After I read this today I thought about how important it is to have something that makes me happy now. These past few weeks have been particularly content for me, even as I read this morning that Andrew Carnegie said, “Show me a contented man, and I’ll show you a failure.” I think what he is trying to imply here is that if you’re content, then perhaps you aren’t engaged in growth or ambition or competition, but I think there’s a season for everything. Right now mine is contentment.

So while thats true, I still need something that makes me feel revived. Addie was about two months old when my Mom came down and told me to get out of the house. It was the best hour and a half I can remember for quite some time. I drove down to Red Twig Coffee in Edmonds, got a double tall extra hot raspberry latte to go, and took a drive from Edmonds to Mukilteo, all along the water. About 30 minutes into my venture by myself with my coffee and my music, I felt my whole body relax. My mind hit that sweet spot where thoughts started to make sense, and I began to feel more inspired and rejuvenated. For some people, running does this, or shopping, or talking with a good friend. Right then I needed time by myself. So this morning I took Addie in her carseat, went through the Starbucks drive through and got an Americano, and took a drive while my daughter napped. Its interesting how you can feel your body relax limb by limb when you’re doing something right for yourself.

For me, blogging is like that too. For a long time, and sometimes still, I hesitate to blog because I worry, “Isn’t it narcissistic to spend all this time writing about myself and what I think? What if I come off vain or too self occupied?” And then I have to throw that out the window, because it helps me be me. I’d rather be that than be inauthentic because I’m worried of being criticized.

Because, as Sammy Davis, Jr. once sang,

Whether I’m right or whether I’m wrong Whether I find a place in this world or never belong I gotta be me, I’ve gotta be me, What else can I be but what I am.

To sum it up, I think everyone needs that thing that makes you feel like you, where you feel inspired and relaxed, rejuvenated and at peace, where you’re fresh and ready to take on the world. If you feel comfortable sharing what that is for you I would love to read it.

biting elephants

Before I got pregnant, I used to go to Bikram Yoga (where you do yoga in a hideously hot room). A nurse one time asked me what I did for exercise and I told her I was doing “Hot Yoga”, and she looked at me, deadpan, and asked, “Is that like, with a pole?” She was a little older, and it was pretty funny. Anyway, I remember really enjoying it right up until I had to run out and throw up in the middle of a session. All of your things were stored inside of the yoga room (keys, purse) and I needed to go back in to get them to go home, but the woman at the front desk wouldn’t let me, and she encouraged me to go back in because I guess it was very important to make it to savasana. I remember looking at her and pleading, “But I just threw up my lunch! I really don’t want to go do yoga right now.” I had to sit in the hallway for an hour until everyone was done with class to get my things and go home.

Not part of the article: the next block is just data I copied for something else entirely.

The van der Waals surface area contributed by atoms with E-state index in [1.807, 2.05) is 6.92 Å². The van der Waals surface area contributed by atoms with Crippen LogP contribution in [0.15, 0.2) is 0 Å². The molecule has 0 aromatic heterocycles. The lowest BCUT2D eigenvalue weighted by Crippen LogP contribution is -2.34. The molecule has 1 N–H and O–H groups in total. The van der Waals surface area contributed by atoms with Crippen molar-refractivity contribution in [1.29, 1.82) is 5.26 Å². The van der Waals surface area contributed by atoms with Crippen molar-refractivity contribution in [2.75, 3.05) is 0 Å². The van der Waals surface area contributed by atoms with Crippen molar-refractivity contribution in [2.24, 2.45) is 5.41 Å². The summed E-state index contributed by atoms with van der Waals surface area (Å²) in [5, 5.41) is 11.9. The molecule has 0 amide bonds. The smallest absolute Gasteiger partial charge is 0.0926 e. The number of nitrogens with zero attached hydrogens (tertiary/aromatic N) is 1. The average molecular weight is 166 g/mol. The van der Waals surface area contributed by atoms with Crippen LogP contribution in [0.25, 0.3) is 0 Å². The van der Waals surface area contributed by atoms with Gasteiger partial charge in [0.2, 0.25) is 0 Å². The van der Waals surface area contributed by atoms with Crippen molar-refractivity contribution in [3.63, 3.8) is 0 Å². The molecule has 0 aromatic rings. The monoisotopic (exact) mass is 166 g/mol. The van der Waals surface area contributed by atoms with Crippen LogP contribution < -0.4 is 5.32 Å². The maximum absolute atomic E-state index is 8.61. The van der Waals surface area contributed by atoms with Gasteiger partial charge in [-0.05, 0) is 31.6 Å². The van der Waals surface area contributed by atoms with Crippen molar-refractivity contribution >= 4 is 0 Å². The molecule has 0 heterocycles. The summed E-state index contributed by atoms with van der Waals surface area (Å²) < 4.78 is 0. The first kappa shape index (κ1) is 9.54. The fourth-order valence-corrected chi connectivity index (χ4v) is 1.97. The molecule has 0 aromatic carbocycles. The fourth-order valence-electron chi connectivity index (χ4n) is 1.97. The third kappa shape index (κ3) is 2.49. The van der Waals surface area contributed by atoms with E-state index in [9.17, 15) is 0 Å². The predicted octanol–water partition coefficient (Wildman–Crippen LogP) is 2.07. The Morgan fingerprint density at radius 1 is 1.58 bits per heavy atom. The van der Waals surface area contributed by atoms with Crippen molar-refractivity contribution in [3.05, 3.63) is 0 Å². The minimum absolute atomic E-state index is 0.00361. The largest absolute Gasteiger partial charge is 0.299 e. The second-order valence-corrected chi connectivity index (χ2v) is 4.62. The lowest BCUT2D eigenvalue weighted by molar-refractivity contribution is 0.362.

After that, I didn’t want to go back to yoga, but I went. I remember feeling anxious about it because I would think, “How am I going to make it through 90 minutes?” I would have done better if I had simply thought about making it through to the first break, then the second, and through the end of class. I don’t go anymore, because it was fun while it lasted, but I think that I learned something with the way that I approached the classes. I did better when I thought about it in small segments, rather than thinking about each class in its entirety.

I think goals are good, they help us be productive, they give us something to look forward to. When they become counterproductive is when we think about them on too large of a scale. I did this today when I realized I needed to clean the kitchen, bathroom, do laundry, workout, and after thinking about doing all of that, I sat down on the couch exhausted. I struggle with the same thing when I think about getting into shape after pregnancy. “I would like be able to run a marathon by the end of the month. And I’m not a runner.”

I love the silly riddle, “How do you eat an elephant? One bite at a time.” I have a tendency to get ahead of myself, instead of thinking in terms of small changes, little goals. So thats it. I’m changing my whole way of thinking right now. (Get it? :))

But really, I think it will be good for me to try to start thinking in terms of smaller goals, and getting Tony to buy me giant presents when I reach them.

Well, at least the goal thing I can do.